Indie rock trio Thyla emerge as one of the most exciting up-and-coming bands with the release of their self-titled debut album.
After the success of their first two EP’s and the growing support from media outlets in the UK and across the Atlantic, it was a tragedy that the Brighton based band’s plans ground to a halt after pandemic woes and lockdown setbacks, but as normality slowly returns so do Thyla, and their long-awaited debut album is well worth the wait.
Thyla was recorded over 12 days in a remote Cornish barn, immersed in the idyllic coastal surroundings in a makeshift live room. The record is laden with heavy riffs and smooth synths, blurring the lines between indie rock and 80’s dream pop.
Amber Waits starts the record with a flourish, a high-energy ensemble of loud electric guitar, pounding bass and sprinklings of synths that build up tension before the dazzling chorus where frontwomen Millie Duthie’s vocals come alive. Emotional lyrics about social media anxieties are the narrative, the challenges of modern-day life a theme underlying the album. The impressive start to the album continues with 3, which showcases more punchy guitar riffs and another strong chorus, a real strength of the band.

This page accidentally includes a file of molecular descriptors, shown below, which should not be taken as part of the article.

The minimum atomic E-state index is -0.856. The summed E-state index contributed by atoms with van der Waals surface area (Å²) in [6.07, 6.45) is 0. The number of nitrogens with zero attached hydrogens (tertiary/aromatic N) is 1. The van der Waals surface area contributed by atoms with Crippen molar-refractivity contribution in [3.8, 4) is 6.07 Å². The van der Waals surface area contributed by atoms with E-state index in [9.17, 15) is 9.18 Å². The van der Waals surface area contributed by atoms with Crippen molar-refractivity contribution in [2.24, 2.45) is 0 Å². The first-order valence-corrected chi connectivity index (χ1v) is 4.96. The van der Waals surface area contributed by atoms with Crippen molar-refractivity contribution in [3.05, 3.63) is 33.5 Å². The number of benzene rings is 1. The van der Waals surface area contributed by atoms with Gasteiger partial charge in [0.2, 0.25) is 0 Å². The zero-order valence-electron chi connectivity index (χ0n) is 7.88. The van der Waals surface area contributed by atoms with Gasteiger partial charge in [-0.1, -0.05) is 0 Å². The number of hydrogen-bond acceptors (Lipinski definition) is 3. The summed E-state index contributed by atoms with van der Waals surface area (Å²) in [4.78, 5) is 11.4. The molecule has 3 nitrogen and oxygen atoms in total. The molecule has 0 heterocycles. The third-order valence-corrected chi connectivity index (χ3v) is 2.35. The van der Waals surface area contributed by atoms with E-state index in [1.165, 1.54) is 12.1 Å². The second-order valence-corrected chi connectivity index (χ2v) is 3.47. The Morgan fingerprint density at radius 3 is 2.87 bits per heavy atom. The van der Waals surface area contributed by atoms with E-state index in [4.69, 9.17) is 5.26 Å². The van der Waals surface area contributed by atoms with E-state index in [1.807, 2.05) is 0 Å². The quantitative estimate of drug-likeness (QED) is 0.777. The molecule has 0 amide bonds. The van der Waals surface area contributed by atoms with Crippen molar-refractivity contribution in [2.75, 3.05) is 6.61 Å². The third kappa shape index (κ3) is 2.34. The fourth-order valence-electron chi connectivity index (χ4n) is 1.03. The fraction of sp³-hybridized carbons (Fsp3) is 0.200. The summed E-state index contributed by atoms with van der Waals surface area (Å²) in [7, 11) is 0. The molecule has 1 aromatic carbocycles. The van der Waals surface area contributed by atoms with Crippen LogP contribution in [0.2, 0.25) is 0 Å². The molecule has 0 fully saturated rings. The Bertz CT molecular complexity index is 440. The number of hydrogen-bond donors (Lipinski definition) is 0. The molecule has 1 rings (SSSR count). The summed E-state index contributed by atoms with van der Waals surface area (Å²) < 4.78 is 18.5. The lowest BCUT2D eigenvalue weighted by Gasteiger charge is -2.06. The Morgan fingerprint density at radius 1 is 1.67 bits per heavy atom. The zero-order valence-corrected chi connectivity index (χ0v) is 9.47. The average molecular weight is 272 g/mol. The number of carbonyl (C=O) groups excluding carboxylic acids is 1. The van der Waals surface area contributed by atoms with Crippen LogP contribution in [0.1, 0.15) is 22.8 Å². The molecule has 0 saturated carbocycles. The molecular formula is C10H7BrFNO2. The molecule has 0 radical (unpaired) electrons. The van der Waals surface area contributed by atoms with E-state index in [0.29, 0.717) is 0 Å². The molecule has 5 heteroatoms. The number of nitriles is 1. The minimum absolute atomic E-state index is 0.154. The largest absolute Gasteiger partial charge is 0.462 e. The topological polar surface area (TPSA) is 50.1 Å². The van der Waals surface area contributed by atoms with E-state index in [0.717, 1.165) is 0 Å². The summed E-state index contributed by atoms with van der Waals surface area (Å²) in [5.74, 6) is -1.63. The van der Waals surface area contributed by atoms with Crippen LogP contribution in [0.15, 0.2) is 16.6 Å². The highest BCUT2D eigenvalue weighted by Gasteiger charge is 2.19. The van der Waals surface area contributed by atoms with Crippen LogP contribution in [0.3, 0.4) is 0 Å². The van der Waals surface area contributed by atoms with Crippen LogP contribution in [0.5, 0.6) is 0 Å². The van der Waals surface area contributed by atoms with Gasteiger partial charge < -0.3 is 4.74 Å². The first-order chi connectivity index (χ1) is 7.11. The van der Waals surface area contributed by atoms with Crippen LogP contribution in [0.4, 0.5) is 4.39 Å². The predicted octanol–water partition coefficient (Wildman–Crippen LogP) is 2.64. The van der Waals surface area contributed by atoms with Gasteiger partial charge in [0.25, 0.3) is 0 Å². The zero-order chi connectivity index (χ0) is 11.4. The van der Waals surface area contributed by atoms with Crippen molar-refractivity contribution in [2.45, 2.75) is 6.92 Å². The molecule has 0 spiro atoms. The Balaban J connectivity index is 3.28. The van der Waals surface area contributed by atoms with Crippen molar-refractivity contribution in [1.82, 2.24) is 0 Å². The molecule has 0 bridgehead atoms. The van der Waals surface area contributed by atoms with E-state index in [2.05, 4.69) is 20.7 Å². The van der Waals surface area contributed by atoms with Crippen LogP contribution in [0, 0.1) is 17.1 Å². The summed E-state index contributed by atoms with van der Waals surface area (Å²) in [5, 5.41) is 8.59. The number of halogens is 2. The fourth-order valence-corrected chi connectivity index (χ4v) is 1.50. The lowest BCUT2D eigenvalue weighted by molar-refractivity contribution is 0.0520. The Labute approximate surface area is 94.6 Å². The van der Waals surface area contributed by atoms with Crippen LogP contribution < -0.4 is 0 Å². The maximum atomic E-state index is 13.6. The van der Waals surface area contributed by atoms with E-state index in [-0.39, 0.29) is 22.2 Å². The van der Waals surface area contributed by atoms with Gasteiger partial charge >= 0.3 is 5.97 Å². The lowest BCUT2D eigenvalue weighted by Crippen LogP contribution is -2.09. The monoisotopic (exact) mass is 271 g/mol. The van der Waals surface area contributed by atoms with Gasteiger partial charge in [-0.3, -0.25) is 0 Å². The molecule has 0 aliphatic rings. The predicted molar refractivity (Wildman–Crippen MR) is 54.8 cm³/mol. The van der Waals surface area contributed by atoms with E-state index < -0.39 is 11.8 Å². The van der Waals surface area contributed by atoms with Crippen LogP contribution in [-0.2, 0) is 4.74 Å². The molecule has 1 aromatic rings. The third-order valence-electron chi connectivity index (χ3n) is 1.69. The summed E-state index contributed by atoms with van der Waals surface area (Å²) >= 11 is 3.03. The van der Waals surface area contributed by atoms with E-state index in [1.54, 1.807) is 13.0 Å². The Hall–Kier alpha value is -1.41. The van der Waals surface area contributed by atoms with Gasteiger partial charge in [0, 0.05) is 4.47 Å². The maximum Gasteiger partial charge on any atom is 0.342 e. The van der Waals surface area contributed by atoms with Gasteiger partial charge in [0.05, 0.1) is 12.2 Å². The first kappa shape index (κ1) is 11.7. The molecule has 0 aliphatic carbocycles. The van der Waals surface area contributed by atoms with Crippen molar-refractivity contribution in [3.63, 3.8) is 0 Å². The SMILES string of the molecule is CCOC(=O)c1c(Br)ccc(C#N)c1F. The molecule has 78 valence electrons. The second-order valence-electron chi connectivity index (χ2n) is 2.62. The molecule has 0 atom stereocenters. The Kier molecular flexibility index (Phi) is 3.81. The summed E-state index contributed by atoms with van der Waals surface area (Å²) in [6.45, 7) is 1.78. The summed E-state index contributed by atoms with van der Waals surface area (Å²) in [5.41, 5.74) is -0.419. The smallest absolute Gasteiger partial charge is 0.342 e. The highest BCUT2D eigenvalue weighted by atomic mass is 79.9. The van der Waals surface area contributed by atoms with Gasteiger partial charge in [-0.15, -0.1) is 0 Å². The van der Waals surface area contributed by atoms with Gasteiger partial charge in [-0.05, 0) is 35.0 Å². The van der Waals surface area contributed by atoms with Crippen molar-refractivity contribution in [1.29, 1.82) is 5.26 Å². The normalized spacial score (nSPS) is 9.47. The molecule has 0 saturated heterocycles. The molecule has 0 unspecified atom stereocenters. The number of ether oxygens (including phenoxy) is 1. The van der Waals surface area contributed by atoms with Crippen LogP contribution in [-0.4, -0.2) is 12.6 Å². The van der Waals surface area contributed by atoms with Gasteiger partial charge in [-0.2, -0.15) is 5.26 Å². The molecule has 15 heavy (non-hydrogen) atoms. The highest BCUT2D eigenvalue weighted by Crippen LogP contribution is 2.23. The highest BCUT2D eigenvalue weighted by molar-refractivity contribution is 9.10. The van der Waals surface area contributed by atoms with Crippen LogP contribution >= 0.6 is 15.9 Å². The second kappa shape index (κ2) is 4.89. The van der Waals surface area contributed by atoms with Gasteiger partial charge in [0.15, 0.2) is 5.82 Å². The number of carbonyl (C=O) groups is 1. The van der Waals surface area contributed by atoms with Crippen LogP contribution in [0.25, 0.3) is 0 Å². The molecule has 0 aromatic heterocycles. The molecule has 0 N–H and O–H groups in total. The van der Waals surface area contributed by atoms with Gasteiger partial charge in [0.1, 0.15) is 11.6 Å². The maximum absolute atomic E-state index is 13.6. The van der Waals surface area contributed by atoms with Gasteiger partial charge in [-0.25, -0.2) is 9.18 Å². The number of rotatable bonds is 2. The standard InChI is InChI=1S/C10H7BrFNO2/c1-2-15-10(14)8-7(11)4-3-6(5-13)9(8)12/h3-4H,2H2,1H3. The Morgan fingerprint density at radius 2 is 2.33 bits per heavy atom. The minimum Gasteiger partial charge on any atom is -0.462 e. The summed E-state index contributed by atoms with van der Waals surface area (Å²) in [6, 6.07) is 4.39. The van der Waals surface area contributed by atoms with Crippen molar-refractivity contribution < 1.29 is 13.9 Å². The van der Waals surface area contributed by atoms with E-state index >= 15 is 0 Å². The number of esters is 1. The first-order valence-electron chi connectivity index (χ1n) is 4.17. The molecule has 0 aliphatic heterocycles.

Flush and Gum follow in a similar fashion, two solid tracks that feature more excellent guitar and drum work and display Thyla’s knack for creating catchy melodies. The vibe is changed up though in Echo For Ingrid, Duthie’s crisp delivery the highlight of an atmospheric piece which ebbs and flows between hazy landscapes and 80’s nostalgia.
The second half of the record doesn’t quite reach the same heights as the first but is still enjoyable. Classic indie sounds flow through Kin and Making My Way Through The Skyline, whilst Dandelion packs a punch with distorted guitars and powerful layered vocals. Rabbit Hole wraps things up with a gentle and atmospheric intro building up to another big chorus. The message of the track explained by the band as “how accruing wisdom and knowledge unveils more mystery, and the further you go, the crazier and more unintelligible it gets.” A fitting end which embodies the emotional nature of the album.
Thyla is an ambitious debut from a band oozing with potential and although slightly rough around the edges, is an excellent listen with some real standout tracks. The versatility of the album is fresh and unique, but it does seem they are still searching for their trademark sound. With a new LP already in the works, they are definitely one to keep an eye out for in the future.